Abbi Jacobson, Ilana Glazer, Hannibal Buress
Regular airtime: Wednesdays, 9pm
US: 16 Mar 2016
Let’s get the elephant out of the room first thing: I’m voting for Hillary Clinton. Whether you want to debate the merits of that, or dismiss me as an idiot, it remains universally true that her guest spot on Broad City is a subject of interest. When I first heard that this appearance would be forthcoming, I had many immediate questions: What did she hope to gain by the appearance? Would Clinton be able to vibe with the show’s raunchiness, or would the show compromise to elevate its tone in order to include her effectively? Did this constitute a Clinton endorsement of the show, and then conversely also the show’s endorsement of Clinton? Is she going to play herself? Is it a walk-on or a fully fleshed out character? Is Clinton even funny?
The build up to this episode was killing me. The night before the first episode of the new season, Abbi Jacobson and Ilana Glazer appeared on The Late Show With Stephen Colbert, and I couldn’t wait for them to talk about Clinton’s appearance. Was it a pain to get the script approved? What was she like on set? Did she do any improvising? Are they voting for her? But it never came up. Colbert talked to comedy’s two hottest rising television stars for eight minutes, and nobody ever even breathed a word about their link to the presidency’s longest rising hot-button candidate.
Much of the point of having a guest on a show is to boost ratings, and to increase new viewership by piquing audience interest with the appearance of a favorite celebrity. Guest spots are widely publicized and talked about in advance on late night shows for this very reason. I was bummed not to get new info from either the girls or Colbert, but also intrigued by the simple fact of their silence.
Is it just that Broad City is so straight-up amazing that Jacobson and Glazer don’t need to tout their guest list? Perhaps, since it’s true that none of this season’s high profile add-ons were discussed during that interview. I’ve been a serious fan of the show since the pilot episode; these two ladies have so many qualities that resonate with me. All dope-smoking aside, I just love them. Jacobson’s awkward in the best possible way, down to earth but also down for adventure. Glazer’s offensive in the best possible way, aggressively consuming physical space, but intellectually committed to nothing.
Broad City is, for me, like the love child of Dick Van Dyke and Janeane Garofolo. It’s the unlikely heir to classic ‘60s sitcoms full of exaggerated physical comedy, wild misunderstandings that breed heroic adventures, and a leap of faith that everything always ends happily.
On the other hand, it’s also the most cutting-edge breed of feminism available for our modern, uncertain times, socking it to the worst elements of American culture with fully politicized lives and fully formed opinions couched in a stream of bitingly surreal witticisms that—coming out of a man’s mouth instead of a woman’s—would be hailed as pioneering, but are instead sometimes struggling to get out from under the label of vulgarity.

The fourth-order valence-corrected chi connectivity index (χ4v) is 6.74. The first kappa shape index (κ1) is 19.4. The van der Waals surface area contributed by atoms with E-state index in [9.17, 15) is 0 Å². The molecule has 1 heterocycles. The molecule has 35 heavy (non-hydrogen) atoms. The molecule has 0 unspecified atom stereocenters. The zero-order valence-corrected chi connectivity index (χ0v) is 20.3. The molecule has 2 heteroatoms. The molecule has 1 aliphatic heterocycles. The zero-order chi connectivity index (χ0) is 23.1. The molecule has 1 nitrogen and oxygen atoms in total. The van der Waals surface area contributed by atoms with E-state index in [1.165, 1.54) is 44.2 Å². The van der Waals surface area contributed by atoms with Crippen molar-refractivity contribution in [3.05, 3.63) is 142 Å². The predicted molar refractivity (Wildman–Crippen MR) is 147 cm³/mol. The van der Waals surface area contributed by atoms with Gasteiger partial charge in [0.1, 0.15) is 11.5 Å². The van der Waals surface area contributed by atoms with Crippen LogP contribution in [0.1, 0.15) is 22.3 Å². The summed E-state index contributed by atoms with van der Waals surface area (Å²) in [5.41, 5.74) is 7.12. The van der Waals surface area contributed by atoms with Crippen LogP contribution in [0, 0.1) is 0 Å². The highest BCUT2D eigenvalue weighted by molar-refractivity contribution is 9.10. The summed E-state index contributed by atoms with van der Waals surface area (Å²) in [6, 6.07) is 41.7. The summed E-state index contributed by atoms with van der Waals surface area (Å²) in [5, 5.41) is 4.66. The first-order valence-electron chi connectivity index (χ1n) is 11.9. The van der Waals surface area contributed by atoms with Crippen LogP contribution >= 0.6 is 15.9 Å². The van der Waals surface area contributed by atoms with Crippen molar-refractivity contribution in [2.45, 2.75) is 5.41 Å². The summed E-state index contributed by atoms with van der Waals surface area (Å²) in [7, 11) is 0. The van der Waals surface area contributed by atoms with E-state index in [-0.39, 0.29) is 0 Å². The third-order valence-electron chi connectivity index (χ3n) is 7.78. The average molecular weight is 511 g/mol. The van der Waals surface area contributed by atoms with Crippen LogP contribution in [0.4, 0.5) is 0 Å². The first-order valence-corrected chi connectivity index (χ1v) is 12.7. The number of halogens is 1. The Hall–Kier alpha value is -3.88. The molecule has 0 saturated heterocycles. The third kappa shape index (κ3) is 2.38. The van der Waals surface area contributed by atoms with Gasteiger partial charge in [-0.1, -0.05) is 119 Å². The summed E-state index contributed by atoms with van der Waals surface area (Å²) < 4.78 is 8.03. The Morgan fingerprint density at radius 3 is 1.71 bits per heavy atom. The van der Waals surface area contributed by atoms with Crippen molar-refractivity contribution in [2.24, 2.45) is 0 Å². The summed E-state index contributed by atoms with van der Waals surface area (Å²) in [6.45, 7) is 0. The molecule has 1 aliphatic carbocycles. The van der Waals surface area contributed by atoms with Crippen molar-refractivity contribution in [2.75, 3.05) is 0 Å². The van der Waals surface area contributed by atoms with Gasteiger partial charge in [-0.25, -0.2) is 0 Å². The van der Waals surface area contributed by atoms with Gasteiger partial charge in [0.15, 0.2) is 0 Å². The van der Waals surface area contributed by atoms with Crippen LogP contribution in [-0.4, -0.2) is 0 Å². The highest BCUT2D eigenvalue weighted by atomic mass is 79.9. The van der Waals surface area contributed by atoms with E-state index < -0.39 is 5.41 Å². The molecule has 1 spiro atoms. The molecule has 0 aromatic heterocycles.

Because, what’s a “broad”, really? Yes, their city is wide, but the title of the show also implies that city belongs to these two broads. Broad: noun, North American slang for a woman, arguably meant to have derogatory connotation. Or consider this delightful clarification from Urban Dictionary, brought to you by Mos Def: “less respectable than lady but much more respectable than bitch”. What makes Jacobson and Glazer, either as real life human beings or as the slightly exaggerated character versions of their own humanness, classifiable as “broads”? As I began watching this season, I was reminded of a lot of reasons to label these two as such.
For starters, they’re broke. As Pierre Bourdieu pointed out way back in 1979 in his excellent toilet tank tome Distinction: A Social Critique of the Judgment of Taste, lower socioeconomic status is often tied directly to cultural opinion, meaning that women of little means are overwhelmingly rejected by more financially stable segments of society. This rejection takes the form of automatic discredit of their tastes.
In the first episode of the season, Glazer accidentally drops the key to her bike lock down a sewer grate, which results in her having to walk around the entire day with a huge, unwieldy chain around her waist. Despite its obvious weirdness, nobody in the episode comments on it, even though she has to heft it repeatedly just to sit or walk around. Just one more crazy broad dismissed as having unusual fashion sense.
Add to this Jacobson and Glazer’s status as unmarried, and the label of “broad” becomes even more applicable. In the second episode this season, Jacobson faces the wrath of the local co-op board for impersonating Glazer to fulfill Glazer’s monthly volunteer hours in order to keep her membership. The only reason Jacobson’s discovered is that she confesses in a desperate last attempt to connect with a sexy fellow volunteer who seems normal and interested in her, if only she can reveal herself as not actually Glazer.